Life in Kabul, again
Paween Mushtakhel loved acting, and was very successful at it; now she wishes she had never discovered the stage.
In December her husband was murdered by unknown gunmen outside their home after defying months of telephone warnings to stop his wife appearing on television. “I killed my husband with my acting,” [she] says…She has spent the past three months in hiding, fearful for her life and those of her two young children. Her only option, she says, is to flee the country. She is not alone. There is an unease bordering on dread among many working women as the restrictions of the Taleban era begin to encroach again on the relative liberalism of Afghanistan’s cities. “The atmosphere has changed,” she said. “Day by day women can work less and less.”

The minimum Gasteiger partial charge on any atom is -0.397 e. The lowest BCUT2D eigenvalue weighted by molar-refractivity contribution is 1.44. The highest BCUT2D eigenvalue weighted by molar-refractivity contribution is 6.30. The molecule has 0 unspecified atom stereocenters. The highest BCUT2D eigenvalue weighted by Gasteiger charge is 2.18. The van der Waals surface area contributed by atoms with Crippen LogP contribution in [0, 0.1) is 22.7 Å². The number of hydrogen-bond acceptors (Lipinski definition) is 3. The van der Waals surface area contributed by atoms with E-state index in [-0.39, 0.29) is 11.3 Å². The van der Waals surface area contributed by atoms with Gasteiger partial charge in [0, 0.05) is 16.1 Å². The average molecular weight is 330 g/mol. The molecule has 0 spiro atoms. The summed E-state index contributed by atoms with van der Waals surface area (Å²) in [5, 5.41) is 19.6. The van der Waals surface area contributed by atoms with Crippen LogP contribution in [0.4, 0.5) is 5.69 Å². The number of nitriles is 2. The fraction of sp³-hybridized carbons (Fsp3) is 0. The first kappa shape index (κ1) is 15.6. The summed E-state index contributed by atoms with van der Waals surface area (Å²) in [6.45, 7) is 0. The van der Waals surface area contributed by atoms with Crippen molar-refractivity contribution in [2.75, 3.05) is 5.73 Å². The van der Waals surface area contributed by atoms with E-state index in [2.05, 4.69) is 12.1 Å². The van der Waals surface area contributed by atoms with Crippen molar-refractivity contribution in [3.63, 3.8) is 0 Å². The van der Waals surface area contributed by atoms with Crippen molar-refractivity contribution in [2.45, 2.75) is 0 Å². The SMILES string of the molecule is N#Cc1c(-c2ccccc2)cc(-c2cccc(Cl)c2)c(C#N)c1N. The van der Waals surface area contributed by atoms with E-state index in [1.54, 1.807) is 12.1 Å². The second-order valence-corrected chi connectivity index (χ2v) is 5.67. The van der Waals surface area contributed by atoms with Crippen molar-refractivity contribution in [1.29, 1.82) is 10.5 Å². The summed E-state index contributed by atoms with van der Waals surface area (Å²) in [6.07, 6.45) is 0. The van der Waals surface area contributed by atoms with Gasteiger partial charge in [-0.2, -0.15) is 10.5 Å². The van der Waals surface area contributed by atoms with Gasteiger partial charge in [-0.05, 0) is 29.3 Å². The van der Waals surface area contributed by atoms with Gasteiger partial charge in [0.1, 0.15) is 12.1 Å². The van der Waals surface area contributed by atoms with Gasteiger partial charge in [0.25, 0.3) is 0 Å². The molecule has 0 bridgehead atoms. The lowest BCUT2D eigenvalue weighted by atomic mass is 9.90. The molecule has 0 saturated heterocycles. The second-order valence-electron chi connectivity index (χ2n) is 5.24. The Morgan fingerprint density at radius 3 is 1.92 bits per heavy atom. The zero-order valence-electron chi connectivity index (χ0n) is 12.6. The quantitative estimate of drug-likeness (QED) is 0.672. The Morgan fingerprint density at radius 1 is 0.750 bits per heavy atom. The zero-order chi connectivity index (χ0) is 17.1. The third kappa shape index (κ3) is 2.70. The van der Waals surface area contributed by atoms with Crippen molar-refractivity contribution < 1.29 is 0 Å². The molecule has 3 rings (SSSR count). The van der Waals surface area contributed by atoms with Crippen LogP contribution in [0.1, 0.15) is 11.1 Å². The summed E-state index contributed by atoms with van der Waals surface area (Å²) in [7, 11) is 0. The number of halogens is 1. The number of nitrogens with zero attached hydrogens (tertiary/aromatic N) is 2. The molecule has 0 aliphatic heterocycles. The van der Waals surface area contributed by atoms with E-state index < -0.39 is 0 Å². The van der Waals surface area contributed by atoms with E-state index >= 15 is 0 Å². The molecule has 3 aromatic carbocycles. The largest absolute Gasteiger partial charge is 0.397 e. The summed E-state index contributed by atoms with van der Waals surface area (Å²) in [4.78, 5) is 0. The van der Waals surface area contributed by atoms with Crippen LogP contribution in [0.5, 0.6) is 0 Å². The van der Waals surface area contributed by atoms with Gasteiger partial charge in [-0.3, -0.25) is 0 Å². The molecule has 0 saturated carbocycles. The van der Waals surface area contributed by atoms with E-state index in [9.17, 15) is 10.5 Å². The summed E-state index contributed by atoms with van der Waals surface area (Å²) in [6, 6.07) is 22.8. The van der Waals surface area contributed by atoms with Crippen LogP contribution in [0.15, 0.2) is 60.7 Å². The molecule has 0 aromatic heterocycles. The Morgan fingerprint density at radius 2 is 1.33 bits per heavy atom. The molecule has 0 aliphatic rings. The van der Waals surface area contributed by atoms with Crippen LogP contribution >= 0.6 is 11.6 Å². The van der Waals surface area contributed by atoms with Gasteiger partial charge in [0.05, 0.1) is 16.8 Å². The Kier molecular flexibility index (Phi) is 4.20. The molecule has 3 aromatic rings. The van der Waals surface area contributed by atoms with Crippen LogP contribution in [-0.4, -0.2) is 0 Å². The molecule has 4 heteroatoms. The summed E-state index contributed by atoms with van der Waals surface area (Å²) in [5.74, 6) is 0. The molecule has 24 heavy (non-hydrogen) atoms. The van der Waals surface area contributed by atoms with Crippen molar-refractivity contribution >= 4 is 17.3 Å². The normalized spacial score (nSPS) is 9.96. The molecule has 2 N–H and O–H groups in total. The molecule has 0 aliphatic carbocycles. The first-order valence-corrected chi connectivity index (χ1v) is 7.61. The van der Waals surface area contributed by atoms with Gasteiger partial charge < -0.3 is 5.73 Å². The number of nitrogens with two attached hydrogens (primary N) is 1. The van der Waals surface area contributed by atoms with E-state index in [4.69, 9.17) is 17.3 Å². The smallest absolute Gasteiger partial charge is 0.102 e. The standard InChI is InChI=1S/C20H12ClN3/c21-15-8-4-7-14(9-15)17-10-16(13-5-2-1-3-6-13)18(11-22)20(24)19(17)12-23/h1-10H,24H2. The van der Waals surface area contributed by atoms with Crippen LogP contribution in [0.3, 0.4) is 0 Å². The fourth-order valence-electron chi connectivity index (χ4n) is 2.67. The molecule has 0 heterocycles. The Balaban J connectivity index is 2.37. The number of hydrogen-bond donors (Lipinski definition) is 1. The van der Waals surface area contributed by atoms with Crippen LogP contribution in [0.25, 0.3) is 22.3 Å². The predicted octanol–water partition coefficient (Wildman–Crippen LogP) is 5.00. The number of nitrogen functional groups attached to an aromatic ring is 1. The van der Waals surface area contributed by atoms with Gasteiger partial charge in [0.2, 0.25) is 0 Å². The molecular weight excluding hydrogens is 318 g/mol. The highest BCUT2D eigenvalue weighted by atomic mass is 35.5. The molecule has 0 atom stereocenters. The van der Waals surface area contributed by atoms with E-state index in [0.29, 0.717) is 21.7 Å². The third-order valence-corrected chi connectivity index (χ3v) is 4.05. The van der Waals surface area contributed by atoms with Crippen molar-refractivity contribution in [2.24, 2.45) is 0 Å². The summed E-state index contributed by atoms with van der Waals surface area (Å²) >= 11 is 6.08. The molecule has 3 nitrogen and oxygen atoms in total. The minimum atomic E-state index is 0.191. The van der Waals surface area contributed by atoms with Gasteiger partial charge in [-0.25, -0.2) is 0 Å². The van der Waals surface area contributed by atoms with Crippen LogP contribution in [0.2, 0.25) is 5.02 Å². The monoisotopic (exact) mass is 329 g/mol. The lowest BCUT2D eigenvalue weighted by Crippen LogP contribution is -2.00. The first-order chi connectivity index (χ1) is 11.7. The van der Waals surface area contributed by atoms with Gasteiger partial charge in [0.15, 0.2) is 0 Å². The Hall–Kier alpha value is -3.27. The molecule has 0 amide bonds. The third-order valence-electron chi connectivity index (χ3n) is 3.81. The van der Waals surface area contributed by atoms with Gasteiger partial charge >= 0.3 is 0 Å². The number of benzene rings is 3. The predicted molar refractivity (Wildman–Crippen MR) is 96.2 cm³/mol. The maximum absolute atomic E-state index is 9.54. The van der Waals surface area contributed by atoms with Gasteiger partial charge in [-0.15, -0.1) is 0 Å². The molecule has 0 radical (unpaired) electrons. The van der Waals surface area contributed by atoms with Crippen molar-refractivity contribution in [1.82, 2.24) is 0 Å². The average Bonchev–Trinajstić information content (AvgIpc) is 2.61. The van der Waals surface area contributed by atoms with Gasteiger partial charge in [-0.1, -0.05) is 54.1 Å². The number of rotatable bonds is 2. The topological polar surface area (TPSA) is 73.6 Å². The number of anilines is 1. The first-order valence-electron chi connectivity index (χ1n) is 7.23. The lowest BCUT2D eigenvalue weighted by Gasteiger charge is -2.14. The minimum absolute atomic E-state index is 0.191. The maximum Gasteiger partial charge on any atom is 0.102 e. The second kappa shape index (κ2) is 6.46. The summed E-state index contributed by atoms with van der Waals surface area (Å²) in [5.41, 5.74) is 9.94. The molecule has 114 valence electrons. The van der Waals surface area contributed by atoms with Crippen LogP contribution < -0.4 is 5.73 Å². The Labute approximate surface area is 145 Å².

Well god hates women, after all, so what do you expect.
Mushtakhel reels off a list of high-risk professions for Afghan women: serving in parliament, working for foreign aid agencies, journalism, medicine, teaching, performing as an actress, singer or dancer. The Taleban justifies its attacks on such women by alleging that they are a cover for immoral acts and prostitution. Western employers and managers concur privately that women Afghan employees have begun to resign rather face the risks…The murder of Afghanistan’s most celebrated female police officer, Malalai Kakar, in September was a grim milestone. It was followed by a stream of killings of women journalists, teachers and workers, including four Western female aid workers in the past year.
All in the name of justice, compassion and mercy, no doubt.